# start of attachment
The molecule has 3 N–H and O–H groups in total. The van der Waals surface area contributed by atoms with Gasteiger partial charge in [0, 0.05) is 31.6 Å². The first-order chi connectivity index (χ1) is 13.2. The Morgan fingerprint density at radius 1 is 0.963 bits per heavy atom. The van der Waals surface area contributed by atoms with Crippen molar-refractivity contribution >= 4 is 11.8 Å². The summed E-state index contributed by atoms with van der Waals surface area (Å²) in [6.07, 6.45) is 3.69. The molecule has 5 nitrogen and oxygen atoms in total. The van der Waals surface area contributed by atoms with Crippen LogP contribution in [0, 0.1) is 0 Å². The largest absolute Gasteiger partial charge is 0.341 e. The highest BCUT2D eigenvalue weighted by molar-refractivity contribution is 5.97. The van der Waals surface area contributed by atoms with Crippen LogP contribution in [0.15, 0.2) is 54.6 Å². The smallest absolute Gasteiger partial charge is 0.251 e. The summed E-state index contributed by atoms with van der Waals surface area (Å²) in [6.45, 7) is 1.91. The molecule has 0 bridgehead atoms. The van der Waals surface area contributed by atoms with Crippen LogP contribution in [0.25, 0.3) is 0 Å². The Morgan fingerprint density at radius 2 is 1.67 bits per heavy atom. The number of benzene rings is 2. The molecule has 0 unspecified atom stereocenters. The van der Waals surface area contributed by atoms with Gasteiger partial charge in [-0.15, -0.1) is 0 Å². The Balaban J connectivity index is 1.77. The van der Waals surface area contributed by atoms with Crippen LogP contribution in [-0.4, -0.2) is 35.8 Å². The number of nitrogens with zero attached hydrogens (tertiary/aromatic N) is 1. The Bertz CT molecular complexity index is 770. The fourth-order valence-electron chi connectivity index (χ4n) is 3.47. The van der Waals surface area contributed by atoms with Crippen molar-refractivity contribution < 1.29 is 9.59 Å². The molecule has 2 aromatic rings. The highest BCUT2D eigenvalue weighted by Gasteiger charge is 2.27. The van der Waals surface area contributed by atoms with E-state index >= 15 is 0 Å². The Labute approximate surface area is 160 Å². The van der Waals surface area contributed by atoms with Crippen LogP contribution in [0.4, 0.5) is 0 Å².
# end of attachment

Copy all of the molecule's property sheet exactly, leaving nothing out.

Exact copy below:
The molecule has 3 N–H and O–H groups in total. The van der Waals surface area contributed by atoms with Gasteiger partial charge in [0, 0.05) is 31.6 Å². The first-order chi connectivity index (χ1) is 13.2. The Morgan fingerprint density at radius 1 is 0.963 bits per heavy atom. The van der Waals surface area contributed by atoms with Crippen molar-refractivity contribution >= 4 is 11.8 Å². The summed E-state index contributed by atoms with van der Waals surface area (Å²) in [6.07, 6.45) is 3.69. The molecule has 5 nitrogen and oxygen atoms in total. The van der Waals surface area contributed by atoms with Crippen LogP contribution in [0, 0.1) is 0 Å². The largest absolute Gasteiger partial charge is 0.341 e. The highest BCUT2D eigenvalue weighted by molar-refractivity contribution is 5.97. The van der Waals surface area contributed by atoms with Crippen LogP contribution in [0.15, 0.2) is 54.6 Å². The smallest absolute Gasteiger partial charge is 0.251 e. The summed E-state index contributed by atoms with van der Waals surface area (Å²) in [6.45, 7) is 1.91. The molecule has 0 bridgehead atoms. The van der Waals surface area contributed by atoms with Crippen LogP contribution in [0.25, 0.3) is 0 Å². The Morgan fingerprint density at radius 2 is 1.67 bits per heavy atom. The number of benzene rings is 2. The molecule has 0 unspecified atom stereocenters. The van der Waals surface area contributed by atoms with Gasteiger partial charge in [-0.15, -0.1) is 0 Å². The Balaban J connectivity index is 1.77. The van der Waals surface area contributed by atoms with Crippen LogP contribution in [-0.4, -0.2) is 35.8 Å². The number of nitrogens with zero attached hydrogens (tertiary/aromatic N) is 1. The Bertz CT molecular complexity index is 770. The fourth-order valence-electron chi connectivity index (χ4n) is 3.47. The van der Waals surface area contributed by atoms with Crippen molar-refractivity contribution < 1.29 is 9.59 Å². The molecule has 2 aromatic rings. The highest BCUT2D eigenvalue weighted by Gasteiger charge is 2.27. The van der Waals surface area contributed by atoms with E-state index >= 15 is 0 Å². The Labute approximate surface area is 160 Å². The van der Waals surface area contributed by atoms with Crippen LogP contribution in [0.4, 0.5) is 0 Å².